Who Is Slacklining For? — Is it for me?

Ever thought about slacklining ? 

Have you ever seen one of those cool slackline photos or videos of a sweet static pose or tricky transition? You take a close look and think “Wow, this is amazing but how do they do that? I can barely stand up on my own two feet.” I get it…I totally get it. Before I started slacklining a few years ago, I certainly did not foresee myself doing yoga poses on a 1″ webbing 3 or more feet off the ground.

There are so many amazing slackline and highline locations in beautiful Central Oregon.

Now, I love playing on the Slackline and have learned so much about myself from this practice. During my journey thus far, I have concluded that slacklining is for anyone! All it takes is willingness, practice, and intelligent training to create successful attempts.

The biggest challenge is often getting past any fears that may arise. We as humans, often limit ourselves with our thoughts before we ever really allow ourselves the opportunity to try.


So, Who Is Slacklining For?

Slacklining lifts you up and supports you. Especially with friends to help. Just ask @fletchffletching and @cobaltchrysalis pictured above.

Slacklining is for kids, adults, teenagers, seniors, males, or females. It’s for individuals who are seeking balance on a physical level as well as a mental level. It’s for anyone and everyone, because the line carries no judgements against any participants. The Slackline is a humble teacher for all who care to become students. Like yoga, slacklining is a practice! The more time, focus and intention you put into your practice, the stronger your connection with it–and yourself.


Slacklining Benefits At A Glance

Here’s a list to check out. For more detailed info keep reading below.

  • Strengthens connection to breath
  • Improves balance
  • Full body and core workout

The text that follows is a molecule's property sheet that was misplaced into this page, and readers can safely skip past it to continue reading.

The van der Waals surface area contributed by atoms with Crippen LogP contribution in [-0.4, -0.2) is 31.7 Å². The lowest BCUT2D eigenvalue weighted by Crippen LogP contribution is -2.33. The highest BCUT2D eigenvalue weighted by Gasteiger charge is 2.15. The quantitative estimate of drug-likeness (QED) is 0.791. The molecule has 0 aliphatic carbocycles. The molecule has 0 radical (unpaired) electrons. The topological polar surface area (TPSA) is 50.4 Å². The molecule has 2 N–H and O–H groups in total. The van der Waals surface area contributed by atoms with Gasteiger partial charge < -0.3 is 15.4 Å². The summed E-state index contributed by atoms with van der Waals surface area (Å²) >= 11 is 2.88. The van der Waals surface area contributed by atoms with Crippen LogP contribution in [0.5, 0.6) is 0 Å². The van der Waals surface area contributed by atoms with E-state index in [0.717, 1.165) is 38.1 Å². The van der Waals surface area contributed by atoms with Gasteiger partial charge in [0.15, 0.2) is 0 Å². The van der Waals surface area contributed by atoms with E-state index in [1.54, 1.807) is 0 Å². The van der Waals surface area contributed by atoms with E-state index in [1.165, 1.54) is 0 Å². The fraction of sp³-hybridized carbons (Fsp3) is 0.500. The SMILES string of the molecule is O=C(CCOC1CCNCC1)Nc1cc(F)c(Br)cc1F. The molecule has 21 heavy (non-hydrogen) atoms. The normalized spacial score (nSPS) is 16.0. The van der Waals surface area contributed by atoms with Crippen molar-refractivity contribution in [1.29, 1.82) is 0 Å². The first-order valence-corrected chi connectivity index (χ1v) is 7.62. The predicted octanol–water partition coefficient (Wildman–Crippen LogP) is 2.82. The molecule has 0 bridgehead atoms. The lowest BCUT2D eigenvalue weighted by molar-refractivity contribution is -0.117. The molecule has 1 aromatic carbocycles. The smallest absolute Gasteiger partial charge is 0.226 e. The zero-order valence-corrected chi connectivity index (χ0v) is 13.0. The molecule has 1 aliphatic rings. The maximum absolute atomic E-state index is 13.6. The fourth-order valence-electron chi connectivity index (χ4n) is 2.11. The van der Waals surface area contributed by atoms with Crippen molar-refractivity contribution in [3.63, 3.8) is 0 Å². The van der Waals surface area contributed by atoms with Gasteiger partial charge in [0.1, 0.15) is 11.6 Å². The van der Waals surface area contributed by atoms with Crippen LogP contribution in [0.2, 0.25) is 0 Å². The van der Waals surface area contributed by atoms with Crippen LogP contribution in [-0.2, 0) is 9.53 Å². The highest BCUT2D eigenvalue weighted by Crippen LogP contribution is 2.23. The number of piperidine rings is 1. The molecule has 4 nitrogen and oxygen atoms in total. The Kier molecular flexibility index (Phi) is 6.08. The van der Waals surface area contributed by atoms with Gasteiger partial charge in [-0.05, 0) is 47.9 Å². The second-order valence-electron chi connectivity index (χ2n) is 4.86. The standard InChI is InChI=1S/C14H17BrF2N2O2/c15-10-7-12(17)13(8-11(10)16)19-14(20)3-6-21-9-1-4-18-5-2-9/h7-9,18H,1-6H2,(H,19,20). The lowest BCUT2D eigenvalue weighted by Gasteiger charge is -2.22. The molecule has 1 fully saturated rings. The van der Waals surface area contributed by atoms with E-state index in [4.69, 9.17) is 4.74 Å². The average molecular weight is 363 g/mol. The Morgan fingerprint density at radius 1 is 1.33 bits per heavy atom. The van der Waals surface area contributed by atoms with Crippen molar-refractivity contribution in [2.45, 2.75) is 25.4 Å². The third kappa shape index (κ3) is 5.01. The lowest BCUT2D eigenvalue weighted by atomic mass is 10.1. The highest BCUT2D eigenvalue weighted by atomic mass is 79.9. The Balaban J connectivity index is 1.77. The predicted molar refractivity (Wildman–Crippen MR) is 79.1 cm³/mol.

• Builds confidence
  • Strengthens and conditions muscles
  • Is calming and meditative
  • Builds discipline skills
  • Stimulates and strengthens hand/eye coordination
Warrior on the line, this will get your muscles fired up.

Let’s take a closer look….

I like that there are obvious benefits like improved balance, and then there are subtle benefits like connection with your breath.  It seems to me, the more you practice, the more the slackline has to offer. It really helps you ignore distraction from everything going on around you–and just focus. This focus helps  you slow down, calm down and engage not only your muscles, but your mind. When you connect the body’s movements with breath, you start to unlock the magic of balance. Keep your breath calm and naturally the body is more relaxed, speed up and shorten the breath and the body gets tight. Slacklining helps you train your breath so you can train your body and mind.

To get a full body workout, just train and play on a line for 15-30 minutes. Customize your workout sessions to target certain muscles groups for strengthening and conditioning. Or just have fun and be silly on the line training new material or old. Either way  you get a workout, and if you train intelligently, you will find success along the way. Intelligent training simply means you should start small and build with progressions towards a set goal, thus creating short-term and long-term success.

When you build your practice with realistic goals and then meet them, it proves to yourself that you are capable. This stimulates your confidence and can help you to achieve goals you may never thought possible. As you practice, you can begin to settle into poses or postures and find calmness. You learn how to strengthen your muscles, while softening them at the same time. There are so many benefits to this practice, you just have to be willing to receive them. Which may mean having to work very hard, thus building your discipline skills.


How Do I Get Started With Slacklining?

This is Pointer pose. One of the first poses I like to teach on the line.

If your interested in exploring a slackline practice, reach out to your local slackline community. If you don’t have a local scene, it’s time to start one. Get yourself some equipment and find a safe spot to set-up.  If you can take a workshop and learn some basics from an experienced slackliner. There are plenty of classes, workshops, and retreats to help you start your practice or take it to the next level. Scroll through the other blogs on this site to find more useful information to help  get you started.

Remember, one step at a time and one breath at time, get you across the line! 


Thanks for reading.



Buddy Thomas